As our country still promotes the American Dream to the rest of the world, immigrants continue to transform the makeup of our workplace. According to Nielsen Research, today, 51 percent of children aged nine and under have multicultural origins, and by 2017, fewer than five in 10 Americans will be classified as white non-Hispanic. The fastest-growing minority is Hispanic Americans; by 2020, this group will compose 54 percent of the U.S. population; by 2030, it will increase to 64 percent and by 2060, to a shocking 85 percent. The next fastest-growing minority is Asian-Americans, followed by Multi-Racial Americans.
The United States is in the middle of a major demographic change, comparable to when the baby boomers transformed the make-up of our country in the last century. Minorities will make an increasing impact on society, the economy, and politics. This minority growth occurs as the white non-Hispanic population is aging and slowing its growth. However, the transformation of these minority groups into the majority of the population of the United States is not only happening due to immigration but mainly due to U.S.-born Americans of minority descent.
Is Real Estate Lagging Behind?
However, despite of all these demographic changes, is the real estate industry truly diverse? We have made significant progress, but we still have a long way to advance.
The New York real estate magazine, The Real Deal, exposed this fact in its January edition in an articled titled, ”Real Estate’s Diversity Problem.” The article was about how real estate in New York has long been viewed as an insular world where white men pull the strings. While issues of discrimination and diversity are starting to be addressed in other industries, what are New York’s developers and brokers doing to level the playing field? In the cover story of its January 2017 issue, The Real Deal took an in-depth look at the real estate’s exclusionary culture, the female and minority players who defied the odds and made it big, and what it might take for the industry to change.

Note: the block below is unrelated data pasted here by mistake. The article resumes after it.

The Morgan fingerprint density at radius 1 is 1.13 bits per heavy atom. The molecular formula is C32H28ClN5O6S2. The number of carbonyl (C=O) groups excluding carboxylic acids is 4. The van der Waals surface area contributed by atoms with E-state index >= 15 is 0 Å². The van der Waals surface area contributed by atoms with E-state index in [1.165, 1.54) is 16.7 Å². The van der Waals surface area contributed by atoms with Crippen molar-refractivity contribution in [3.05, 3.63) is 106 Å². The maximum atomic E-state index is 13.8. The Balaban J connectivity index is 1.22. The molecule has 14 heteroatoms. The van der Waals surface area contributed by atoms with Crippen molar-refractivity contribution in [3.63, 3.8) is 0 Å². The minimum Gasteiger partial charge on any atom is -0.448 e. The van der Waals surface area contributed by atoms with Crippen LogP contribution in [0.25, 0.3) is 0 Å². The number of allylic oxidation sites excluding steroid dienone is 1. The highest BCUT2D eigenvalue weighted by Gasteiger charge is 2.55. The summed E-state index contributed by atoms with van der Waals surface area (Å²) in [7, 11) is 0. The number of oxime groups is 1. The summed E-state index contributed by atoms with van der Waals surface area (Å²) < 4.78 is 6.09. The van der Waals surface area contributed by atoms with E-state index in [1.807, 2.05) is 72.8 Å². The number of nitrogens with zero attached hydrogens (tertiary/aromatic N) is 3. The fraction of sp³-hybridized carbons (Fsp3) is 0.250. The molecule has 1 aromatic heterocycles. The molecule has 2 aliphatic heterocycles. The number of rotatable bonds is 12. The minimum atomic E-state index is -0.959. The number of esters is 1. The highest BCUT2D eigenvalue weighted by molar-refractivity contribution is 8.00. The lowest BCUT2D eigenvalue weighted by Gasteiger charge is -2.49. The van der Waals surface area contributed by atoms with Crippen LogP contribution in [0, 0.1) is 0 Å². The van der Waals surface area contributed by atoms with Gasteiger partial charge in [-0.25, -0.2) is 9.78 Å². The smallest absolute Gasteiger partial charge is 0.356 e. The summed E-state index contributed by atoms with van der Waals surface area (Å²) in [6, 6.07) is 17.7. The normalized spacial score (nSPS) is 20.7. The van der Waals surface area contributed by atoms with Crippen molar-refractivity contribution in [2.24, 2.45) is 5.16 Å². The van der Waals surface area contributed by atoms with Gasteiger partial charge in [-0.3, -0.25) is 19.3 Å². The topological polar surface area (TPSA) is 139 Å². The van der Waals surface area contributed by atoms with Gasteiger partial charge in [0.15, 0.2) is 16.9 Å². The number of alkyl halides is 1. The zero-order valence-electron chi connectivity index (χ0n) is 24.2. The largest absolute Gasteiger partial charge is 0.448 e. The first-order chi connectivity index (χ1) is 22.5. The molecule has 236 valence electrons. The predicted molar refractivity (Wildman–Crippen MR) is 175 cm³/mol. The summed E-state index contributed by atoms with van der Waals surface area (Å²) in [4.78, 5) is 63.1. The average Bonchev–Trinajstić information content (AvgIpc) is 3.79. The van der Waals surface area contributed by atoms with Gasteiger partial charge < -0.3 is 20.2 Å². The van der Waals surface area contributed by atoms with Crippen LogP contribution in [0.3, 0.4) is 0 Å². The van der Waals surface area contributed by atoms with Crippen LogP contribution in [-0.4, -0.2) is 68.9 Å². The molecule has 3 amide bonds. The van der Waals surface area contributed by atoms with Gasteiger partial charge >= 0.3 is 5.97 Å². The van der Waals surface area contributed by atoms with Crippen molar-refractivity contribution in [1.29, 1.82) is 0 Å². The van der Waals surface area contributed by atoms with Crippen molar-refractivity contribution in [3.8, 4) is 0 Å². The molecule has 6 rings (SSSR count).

In the residential arena of real estate, women and minorities are present, but the highest-ranking positions are still retained mostly by white male non-Hispanics. In the commercial field, women have made strides, but minorities remain largely absent. This has been the norm historically, and sadly there are very few signs of advancement toward diversity and inclusion. Some of the major barriers of entry for minorities and women as investors or business owners in the real estate industry are lack of access to capital, an insufficient business network for support and opportunities, and absence of essential skills to lead a business.
The Path Ahead
Generations have different perspectives in diversity and inclusion. Baby boomers and Generation X-ers see these concepts as the right thing to do, while, millennials see it as an essential element to business success. As a millennial in the real estate industry, my hope is that we can brainstorm about diversity and inclusion and implement strategies in order to reduce the race and gender wealth gaps and correct the income and wealth inequality. This is the big elephant in the room that we love to talk about but really don’t want to deal with. It is a reality. It is here. Embrace diversity, or millennials will leave you behind.
Adriana Montes, J.D., is a self-made woman-minority business owner who immigrated from Colombia to the U.S. at the age of 18 not knowing any English and built a real estate empire, achieving her American Dream. A firm believer in education, Montes completed her Juris Doctorate from Thomas Cooley Law School, Western Michigan University. She has a master’s in Business Administration with a specialization in nonprofits and a bachelor’s degree in Finance and Marketing from the University of Central Florida. Montes has been recognized by the National Association of Hispanic Real Estate Professionals as one of the top 250 Latino Agents in the U.S.